“The FAA can’t have it both ways, while claiming it is clarifying the situation. This is contrary to the FAA’s mission and obligation to promote safe flight,” said AOPA President Mark Baker.
Last week FAA prosecutors quoted FAA Advisory Circular 61-142, “defining ‘compensation’ as the receipt of anything of value that is contingent on the pilot operating the aircraft… [it] does not require a profit, profit motive, or actual payment of funds. … accumulation of flight time and goodwill in the form of expected future economic benefits can be considered compensation. Furthermore, the pilot does not have to be the party receiving the compensation; compensation occurs even if a third party receives a benefit as a result of the flight.”
The FAA alleged volunteer instructors received compensation by “accumulating flight time” and “generating goodwill.” In other words, the FAA believes giving away your time and talent equates to compensation.
While pilots and flight instructors receiving and giving instruction in standard category aircraft are not affected by this recent move, it is a roadblock for those seeking instruction in these three specific categories of aircraft, potentially causing some to forego proper training and therefore impacting safety. Until July 12, the FAA never required students who provided experimental aircraft to have a LODA to receive flight training and flight reviews.
Now the FAA “clarified” that owners and operators of more than 39,000 experimental aircraft, as well as the CFIs who provide instruction in them, need LODAs in place to receive or give “compensated” instruction in those aircraft. But in reality, it doesn’t appear to matter if no money is exchanged for instruction in limited, experimental, or primary aircraft; the FAA can and is arguing that anything is “compensation” solely because the FAA labels it so, and that it can prosecute a flight instructor for someone else receiving “compensation,” even if the instructor receives none. The overreach and refusal to draw limits is breathtaking.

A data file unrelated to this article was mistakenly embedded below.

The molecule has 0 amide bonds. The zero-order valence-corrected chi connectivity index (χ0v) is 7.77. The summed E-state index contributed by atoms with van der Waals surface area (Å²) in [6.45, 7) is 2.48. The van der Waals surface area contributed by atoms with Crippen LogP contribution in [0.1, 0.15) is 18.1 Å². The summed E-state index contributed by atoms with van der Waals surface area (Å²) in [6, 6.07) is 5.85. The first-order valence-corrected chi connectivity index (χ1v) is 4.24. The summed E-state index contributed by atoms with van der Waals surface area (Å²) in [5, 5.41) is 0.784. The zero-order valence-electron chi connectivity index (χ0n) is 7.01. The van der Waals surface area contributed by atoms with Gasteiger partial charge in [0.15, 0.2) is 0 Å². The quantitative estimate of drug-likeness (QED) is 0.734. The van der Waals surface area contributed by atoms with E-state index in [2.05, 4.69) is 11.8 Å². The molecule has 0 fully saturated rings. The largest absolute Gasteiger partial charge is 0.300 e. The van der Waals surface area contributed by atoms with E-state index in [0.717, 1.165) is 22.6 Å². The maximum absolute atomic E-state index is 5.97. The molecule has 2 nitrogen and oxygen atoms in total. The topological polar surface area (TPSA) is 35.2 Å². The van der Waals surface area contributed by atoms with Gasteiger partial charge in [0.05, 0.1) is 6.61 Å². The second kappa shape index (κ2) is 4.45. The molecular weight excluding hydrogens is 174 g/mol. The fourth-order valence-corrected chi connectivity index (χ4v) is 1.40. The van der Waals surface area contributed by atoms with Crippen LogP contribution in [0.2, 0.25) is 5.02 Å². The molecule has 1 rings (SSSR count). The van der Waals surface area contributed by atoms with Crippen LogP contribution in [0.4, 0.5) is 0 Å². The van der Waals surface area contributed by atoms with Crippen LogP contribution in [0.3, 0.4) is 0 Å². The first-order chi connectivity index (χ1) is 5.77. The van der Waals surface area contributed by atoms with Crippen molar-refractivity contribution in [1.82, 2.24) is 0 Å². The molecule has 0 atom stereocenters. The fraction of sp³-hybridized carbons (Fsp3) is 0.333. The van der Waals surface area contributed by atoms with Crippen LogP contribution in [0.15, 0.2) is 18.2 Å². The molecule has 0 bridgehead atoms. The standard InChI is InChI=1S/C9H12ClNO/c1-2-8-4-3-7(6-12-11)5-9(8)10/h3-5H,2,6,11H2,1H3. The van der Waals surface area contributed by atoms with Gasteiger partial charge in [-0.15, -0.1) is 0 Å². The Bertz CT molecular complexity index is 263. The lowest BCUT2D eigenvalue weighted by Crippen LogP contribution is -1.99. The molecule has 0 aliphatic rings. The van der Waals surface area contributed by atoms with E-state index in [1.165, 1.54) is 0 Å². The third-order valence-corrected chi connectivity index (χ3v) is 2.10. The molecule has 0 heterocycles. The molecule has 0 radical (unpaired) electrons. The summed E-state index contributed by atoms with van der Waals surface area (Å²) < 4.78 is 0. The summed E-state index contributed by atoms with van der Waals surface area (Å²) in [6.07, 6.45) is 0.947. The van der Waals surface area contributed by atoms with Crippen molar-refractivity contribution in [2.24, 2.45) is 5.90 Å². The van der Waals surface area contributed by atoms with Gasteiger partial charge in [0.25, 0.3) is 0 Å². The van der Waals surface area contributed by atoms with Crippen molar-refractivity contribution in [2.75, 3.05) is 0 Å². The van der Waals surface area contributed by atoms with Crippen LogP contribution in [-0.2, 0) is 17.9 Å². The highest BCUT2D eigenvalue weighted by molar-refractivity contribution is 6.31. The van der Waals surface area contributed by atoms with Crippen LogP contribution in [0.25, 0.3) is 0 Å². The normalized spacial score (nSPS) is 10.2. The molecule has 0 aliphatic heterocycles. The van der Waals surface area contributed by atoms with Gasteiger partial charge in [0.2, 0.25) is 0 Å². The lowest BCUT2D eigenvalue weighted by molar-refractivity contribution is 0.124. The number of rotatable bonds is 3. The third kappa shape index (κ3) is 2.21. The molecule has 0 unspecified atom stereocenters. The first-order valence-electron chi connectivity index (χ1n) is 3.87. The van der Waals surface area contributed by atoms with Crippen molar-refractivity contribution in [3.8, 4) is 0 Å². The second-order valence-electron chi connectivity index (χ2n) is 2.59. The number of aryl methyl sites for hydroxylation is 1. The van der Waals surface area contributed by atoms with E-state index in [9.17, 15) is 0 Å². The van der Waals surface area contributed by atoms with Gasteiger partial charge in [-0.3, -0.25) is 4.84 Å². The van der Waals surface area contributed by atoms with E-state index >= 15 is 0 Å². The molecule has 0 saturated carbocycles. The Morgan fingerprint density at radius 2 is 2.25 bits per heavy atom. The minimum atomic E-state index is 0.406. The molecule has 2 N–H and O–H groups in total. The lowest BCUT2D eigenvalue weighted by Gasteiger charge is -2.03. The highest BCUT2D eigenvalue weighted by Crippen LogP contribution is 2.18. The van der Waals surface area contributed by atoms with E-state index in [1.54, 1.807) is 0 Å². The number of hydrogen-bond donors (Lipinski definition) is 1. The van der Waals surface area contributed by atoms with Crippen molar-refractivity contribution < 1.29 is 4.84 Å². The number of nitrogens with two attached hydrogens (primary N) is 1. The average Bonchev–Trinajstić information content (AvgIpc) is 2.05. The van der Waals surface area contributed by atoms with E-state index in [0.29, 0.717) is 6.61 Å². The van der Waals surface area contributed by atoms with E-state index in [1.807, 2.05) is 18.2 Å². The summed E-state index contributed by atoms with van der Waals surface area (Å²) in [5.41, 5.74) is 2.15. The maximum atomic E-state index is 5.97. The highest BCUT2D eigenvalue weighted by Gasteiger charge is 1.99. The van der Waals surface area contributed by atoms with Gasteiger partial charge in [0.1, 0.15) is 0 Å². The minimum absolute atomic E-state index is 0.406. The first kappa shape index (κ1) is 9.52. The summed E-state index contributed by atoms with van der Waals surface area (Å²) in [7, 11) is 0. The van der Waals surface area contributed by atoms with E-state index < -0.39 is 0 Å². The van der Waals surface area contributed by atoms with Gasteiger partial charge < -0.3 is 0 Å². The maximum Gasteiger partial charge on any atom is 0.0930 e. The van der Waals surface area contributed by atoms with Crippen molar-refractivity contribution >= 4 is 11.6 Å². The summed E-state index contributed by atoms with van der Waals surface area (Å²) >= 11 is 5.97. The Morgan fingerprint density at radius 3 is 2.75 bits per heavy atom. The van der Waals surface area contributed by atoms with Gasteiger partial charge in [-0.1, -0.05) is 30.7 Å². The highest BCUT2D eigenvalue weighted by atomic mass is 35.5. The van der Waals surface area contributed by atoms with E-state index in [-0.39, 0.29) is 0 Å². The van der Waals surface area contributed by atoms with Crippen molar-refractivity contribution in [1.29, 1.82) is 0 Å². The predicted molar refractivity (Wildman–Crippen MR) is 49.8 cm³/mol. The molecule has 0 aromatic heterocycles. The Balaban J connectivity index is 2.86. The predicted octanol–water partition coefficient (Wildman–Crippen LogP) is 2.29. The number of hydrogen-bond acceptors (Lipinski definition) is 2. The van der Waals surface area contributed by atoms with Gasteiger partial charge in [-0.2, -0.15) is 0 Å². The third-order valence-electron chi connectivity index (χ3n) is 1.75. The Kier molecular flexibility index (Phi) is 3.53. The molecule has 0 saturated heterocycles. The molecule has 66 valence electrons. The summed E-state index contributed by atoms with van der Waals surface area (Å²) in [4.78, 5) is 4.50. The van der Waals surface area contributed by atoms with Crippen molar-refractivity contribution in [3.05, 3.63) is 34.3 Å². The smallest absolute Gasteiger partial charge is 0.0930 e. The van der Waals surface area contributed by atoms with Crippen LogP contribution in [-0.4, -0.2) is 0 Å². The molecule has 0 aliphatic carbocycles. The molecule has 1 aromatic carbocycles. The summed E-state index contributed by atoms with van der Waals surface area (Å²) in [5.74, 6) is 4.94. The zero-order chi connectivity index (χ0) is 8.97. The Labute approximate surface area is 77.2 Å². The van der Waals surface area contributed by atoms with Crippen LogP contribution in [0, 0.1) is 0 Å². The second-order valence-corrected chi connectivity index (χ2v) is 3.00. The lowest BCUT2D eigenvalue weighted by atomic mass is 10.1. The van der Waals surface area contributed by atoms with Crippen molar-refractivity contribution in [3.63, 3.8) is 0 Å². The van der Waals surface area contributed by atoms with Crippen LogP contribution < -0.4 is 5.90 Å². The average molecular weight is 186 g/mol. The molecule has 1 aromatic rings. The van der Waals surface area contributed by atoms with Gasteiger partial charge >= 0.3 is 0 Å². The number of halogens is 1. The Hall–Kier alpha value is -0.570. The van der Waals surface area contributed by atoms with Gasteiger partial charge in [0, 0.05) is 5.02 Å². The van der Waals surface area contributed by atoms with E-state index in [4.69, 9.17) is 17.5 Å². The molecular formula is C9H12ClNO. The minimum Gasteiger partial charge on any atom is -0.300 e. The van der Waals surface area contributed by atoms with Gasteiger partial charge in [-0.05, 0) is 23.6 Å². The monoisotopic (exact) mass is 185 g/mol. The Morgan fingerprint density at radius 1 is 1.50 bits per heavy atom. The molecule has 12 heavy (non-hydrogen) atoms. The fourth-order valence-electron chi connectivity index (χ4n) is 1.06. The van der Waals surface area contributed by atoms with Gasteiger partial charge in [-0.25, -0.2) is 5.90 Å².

So, what does this mean for pilots who want to receive a flight review or transition training, or just brush up on techniques with an instructor in their limited, primary, or experimental category aircraft? And what does this mean to the instructors who want to teach them?
To stay out of the FAA’s legal crosshairs until the courts decide whether the FAA’s legal arguments are winning ones, you’ll need to get the FAA’s permission first. For training in experimental aircraft, that means obtaining a Letter of Deviation Authority, as outlined in the July 12 directive. For limited and primary category aircraft, that means obtaining an exemption.
Flight instruction is a noble profession, one that takes significant investment in terms of time, money, and effort. Flight instructors deserve to earn a living without needless bureaucracy. Pilots, particularly those who fly unusual aircraft with unique flight characteristics, need access to training without meaningless “approval” processes that have no impact on safety, beyond degrading it by delaying training and adding barriers to access.
Can there be flight training that doesn’t result in hours of experience for the instructor or student? Why did the FAA issue a policy that targets flight training “for compensation” if it also argues there is no situation that doesn’t fit its “kitchen sink” definition of compensation? It sure would be nice if it could “clarify” that.
We will continue to probe the FAA for answers to these questions while also working through whatever means necessary to remove these impractical barriers to training.
If you’re a member of AOPA’s Pilot Protection Services plan and have questions about the approvals needed to give or receive training in a particular aircraft, the AOPA Pilot Protection Services legal team is standing by to assist you. The AOPA Pilot Protection Services can be reached at 800-872-2672.